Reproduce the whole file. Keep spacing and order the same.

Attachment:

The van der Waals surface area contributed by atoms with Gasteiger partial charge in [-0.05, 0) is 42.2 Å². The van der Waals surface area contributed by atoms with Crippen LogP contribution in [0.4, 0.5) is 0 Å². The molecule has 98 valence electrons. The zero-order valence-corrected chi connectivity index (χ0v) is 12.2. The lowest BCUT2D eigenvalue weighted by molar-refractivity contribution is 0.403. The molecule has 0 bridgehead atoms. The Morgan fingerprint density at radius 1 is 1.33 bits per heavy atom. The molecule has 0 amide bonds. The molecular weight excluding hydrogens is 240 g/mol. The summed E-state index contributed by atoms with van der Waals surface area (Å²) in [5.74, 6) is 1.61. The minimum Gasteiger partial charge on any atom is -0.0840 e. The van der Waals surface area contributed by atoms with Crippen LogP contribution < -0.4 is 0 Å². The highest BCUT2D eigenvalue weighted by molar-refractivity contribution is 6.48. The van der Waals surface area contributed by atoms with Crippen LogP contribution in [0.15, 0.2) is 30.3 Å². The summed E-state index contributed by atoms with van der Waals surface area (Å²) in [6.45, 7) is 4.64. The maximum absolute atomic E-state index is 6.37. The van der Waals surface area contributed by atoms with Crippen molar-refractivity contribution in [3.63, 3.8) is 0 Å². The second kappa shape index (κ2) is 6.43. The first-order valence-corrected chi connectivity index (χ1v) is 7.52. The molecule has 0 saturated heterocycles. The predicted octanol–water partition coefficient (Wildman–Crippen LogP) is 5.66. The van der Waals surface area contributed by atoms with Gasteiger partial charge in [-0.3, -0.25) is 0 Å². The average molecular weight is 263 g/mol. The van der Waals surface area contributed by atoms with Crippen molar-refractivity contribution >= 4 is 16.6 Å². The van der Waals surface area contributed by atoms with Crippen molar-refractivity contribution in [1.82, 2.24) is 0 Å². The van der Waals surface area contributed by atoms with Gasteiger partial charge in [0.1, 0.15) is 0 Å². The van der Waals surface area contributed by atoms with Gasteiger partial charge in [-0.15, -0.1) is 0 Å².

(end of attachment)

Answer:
The van der Waals surface area contributed by atoms with Gasteiger partial charge in [-0.05, 0) is 42.2 Å². The van der Waals surface area contributed by atoms with Crippen LogP contribution in [0.4, 0.5) is 0 Å². The molecule has 98 valence electrons. The zero-order valence-corrected chi connectivity index (χ0v) is 12.2. The lowest BCUT2D eigenvalue weighted by molar-refractivity contribution is 0.403. The molecule has 0 bridgehead atoms. The Morgan fingerprint density at radius 1 is 1.33 bits per heavy atom. The molecule has 0 amide bonds. The molecular weight excluding hydrogens is 240 g/mol. The summed E-state index contributed by atoms with van der Waals surface area (Å²) in [5.74, 6) is 1.61. The minimum Gasteiger partial charge on any atom is -0.0840 e. The van der Waals surface area contributed by atoms with Crippen LogP contribution < -0.4 is 0 Å². The highest BCUT2D eigenvalue weighted by molar-refractivity contribution is 6.48. The van der Waals surface area contributed by atoms with Crippen LogP contribution in [0.15, 0.2) is 30.3 Å². The summed E-state index contributed by atoms with van der Waals surface area (Å²) in [6.45, 7) is 4.64. The maximum absolute atomic E-state index is 6.37. The van der Waals surface area contributed by atoms with Crippen molar-refractivity contribution in [3.63, 3.8) is 0 Å². The second kappa shape index (κ2) is 6.43. The first-order valence-corrected chi connectivity index (χ1v) is 7.52. The molecule has 0 saturated heterocycles. The predicted octanol–water partition coefficient (Wildman–Crippen LogP) is 5.66. The van der Waals surface area contributed by atoms with Gasteiger partial charge in [-0.3, -0.25) is 0 Å². The average molecular weight is 263 g/mol. The van der Waals surface area contributed by atoms with Crippen molar-refractivity contribution >= 4 is 16.6 Å². The van der Waals surface area contributed by atoms with Crippen molar-refractivity contribution in [1.82, 2.24) is 0 Å². The van der Waals surface area contributed by atoms with Gasteiger partial charge in [0.1, 0.15) is 0 Å². The van der Waals surface area contributed by atoms with Gasteiger partial charge in [-0.15, -0.1) is 0 Å².